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NEWS
September 27, 2015 | By Stacey Burling, Inquirer Staff Writer
Scrunched around a long table, a group of third-year medical students listened sympathetically as Charles McCann recounted a sad, frustrating, real-life story that illustrated the challenges they will face for a professional lifetime. McCann had seen a homeless man in clinic. The man had multiple health problems that couldn't be fixed without addressing his social problems, a big job that was out of McCann's hands. He told McCann he thought he'd be better off - medically - in jail.
NEWS
July 19, 2015 | By Bonnie L. Cook, Inquirer Staff Writer
Harvey Mark Rosenwasser, 82, formerly of Center City, an optometrist who practiced in Philadelphia for 40 years before retiring to Florida in 1999, died Wednesday, July 8, at his Key Biscayne home. Dr. Rosenwasser had not been ill and his death was unexpected, said his wife, Ruth Kaback Rosenwasser. He collapsed from heart arrhythmia while working at his computer. It was Dr. Rosenwasser's habit to e-mail a daily dose of outrage over injustice, along with goofy jokes, to a wide circle of Internet friends.
NEWS
April 3, 2015 | By Michael Vitez, Inquirer Staff Writer
Trish Henwood, the University of Pennsylvania emergency-room physician who twice went to Liberia to fight Ebola, says global intervention - albeit too late - still saved hundreds of thousands of lives. She also says the frantic reaction here showed U.S. leaders that improving health systems in fragile African nations is in our national security interest. Henwood, who gave Penn's annual Global Distinguished Lecture on Tuesday evening, told a rapt audience that fear too often trumped science and "definitely hampered the response . . . and led to more panic than preparedness.
NEWS
February 26, 2015 | BY JOHN F. MORRISON, Daily News Staff Writer morrisj@phillynews.com, 215-854-5573
IF YOU WERE FEELING a bit low and you were fortunate enough to be related to or just a friend of Willie Lois Adams, you wouldn't be down for long. "No matter what may have been going on in the world to tear you down, it only took one smile, one kind word or one hug to make you feel rejuvenated again," her family said. Willie was known as Granny - "because of her loving and compassionate demeanor. Granny's warm heart spread love and cheer even to the casual acquaintance. Willie was truly a person who was loved by all. " She died Feb. 14 at age 96. Willie was born in Wake Forest, N.C., to Willie Dunn and Mary Land.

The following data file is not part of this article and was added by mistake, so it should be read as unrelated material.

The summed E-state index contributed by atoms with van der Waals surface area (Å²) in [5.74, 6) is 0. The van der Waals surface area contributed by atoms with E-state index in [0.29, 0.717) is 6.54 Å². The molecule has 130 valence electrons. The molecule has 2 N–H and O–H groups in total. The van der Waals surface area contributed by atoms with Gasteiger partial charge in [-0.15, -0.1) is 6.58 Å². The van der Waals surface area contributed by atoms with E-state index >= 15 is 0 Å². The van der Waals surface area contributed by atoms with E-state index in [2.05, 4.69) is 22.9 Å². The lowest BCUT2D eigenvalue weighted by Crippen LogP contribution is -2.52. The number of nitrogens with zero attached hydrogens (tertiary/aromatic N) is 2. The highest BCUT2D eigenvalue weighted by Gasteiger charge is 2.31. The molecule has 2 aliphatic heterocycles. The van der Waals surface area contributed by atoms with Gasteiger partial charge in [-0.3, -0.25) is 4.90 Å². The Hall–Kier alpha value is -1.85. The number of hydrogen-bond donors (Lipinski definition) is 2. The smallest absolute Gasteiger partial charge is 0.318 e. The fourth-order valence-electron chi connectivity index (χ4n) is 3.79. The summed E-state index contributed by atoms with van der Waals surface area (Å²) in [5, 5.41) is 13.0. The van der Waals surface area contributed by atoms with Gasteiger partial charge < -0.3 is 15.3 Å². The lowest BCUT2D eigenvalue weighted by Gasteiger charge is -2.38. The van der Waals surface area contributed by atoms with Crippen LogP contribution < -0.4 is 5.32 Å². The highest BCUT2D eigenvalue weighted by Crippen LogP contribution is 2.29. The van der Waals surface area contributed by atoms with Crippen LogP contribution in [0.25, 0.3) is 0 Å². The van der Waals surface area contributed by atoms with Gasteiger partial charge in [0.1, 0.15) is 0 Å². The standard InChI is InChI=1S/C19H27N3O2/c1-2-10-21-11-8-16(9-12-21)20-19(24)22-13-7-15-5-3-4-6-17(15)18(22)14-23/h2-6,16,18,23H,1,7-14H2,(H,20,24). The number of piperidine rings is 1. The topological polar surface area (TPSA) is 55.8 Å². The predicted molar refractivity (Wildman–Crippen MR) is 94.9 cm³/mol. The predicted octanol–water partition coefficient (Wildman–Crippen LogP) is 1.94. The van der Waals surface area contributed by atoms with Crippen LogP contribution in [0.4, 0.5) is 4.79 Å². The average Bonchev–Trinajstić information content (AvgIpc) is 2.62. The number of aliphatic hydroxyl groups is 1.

NEWS
November 12, 2014 | By Laura Weiss, Inquirer Staff Writer
The singer-songwriter Matt Duke stood at the end of Sandra Morello's bed in the Hospital of the University of Pennsylvania, strumming his acoustic guitar and belting out one of his own tunes, "Needle and Thread. " Her head wrapped in a purple bandanna, Morello nodded along. In her arm was an IV delivering an immunosuppressant drug. "To sing your blues away," he serenaded the 43-year-old cancer patient, "and hope for better days. " Morello smiled and clapped. "It definitely makes you feel good," she said.
NEWS
July 1, 2014 | BY JOHN F. MORRISON, Daily News Staff Writer morrisj@phillynews.com, 215-854-5573
WHEN JASPER Palmer Jr. coached a girls softball team, he kept them motivated by telling them they hit like girls. Maybe it wasn't the smartest idea to humiliate his team members that way - sort of like Tom Hanks telling his women's team in "A League of Their Own" that there's no crying in baseball. However, Jasper's approach worked, for the most part. There was a marked reduction in "girlie" hitting on his team, which was part of a women's softball league. And when he coached a Little League team, the Mount Airy Bantams, he could bring a player up short with his familiar saying, "You eyeballing me, son?"
BUSINESS
June 14, 2014 | By Harold Brubaker, Inquirer Staff Writer
Horizon Blue Cross Blue Shield of New Jersey will start selling two new health insurance plans for small businesses in July, with lower premiums and lower out-of-pocket costs if patients go to certain doctors, the Newark company said Thursday. When participants in the plans go to doctors who participate in a program that pays them more when they improve patient satisfaction and patient care, the patients will save money. Under the traditional model of care, doctors get paid more by providing more services.
BUSINESS
January 26, 2014 | By Harold Brubaker, Inquirer Staff Writer
Children's Hospital of Philadelphia announced Friday a $5 million gift from Giant Food Stores L.L.C. toward the $425 million Buerger Center for Advanced Pediatric Care under construction at the hospital's University City campus. The hospital in June received a $50 million donation toward the outpatient center scheduled to open next year from hospital trustee Reid Buerger and his family, which owns a Fort Washington financial services firm. In honor of Giant's 20 years of support for the hospital, including $8.5 million through the Children's Miracle Network to support patient care and to remodel the hospital's physical-therapy gym, for a total of $13.5 million, the Buerger Center's 9,000-square-foot lobby will be called the Giant Lobby, the hospital said.
NEWS
October 13, 2013 | By Bonnie L. Cook, Inquirer Staff Writer
Wayne W. Keller, 74, of Haverford, a Main Line cardiologist, died Thursday, Oct. 3, from complications of cancer at Bryn Mawr Hospital, where he had practiced for 41 years. Dr. Keller treated many prominent Philadelphians, including two surgeons general, sports figures, the inventor of the heart-lung machine, and business leaders. But he also valued the patients he treated who could not afford to pay. They returned his affection. "In Dad's last days, one patient wrote him and said that while she couldn't give him much, she would happily give him her blood or bone marrow if that would help him," said daughter Mimi Drake.
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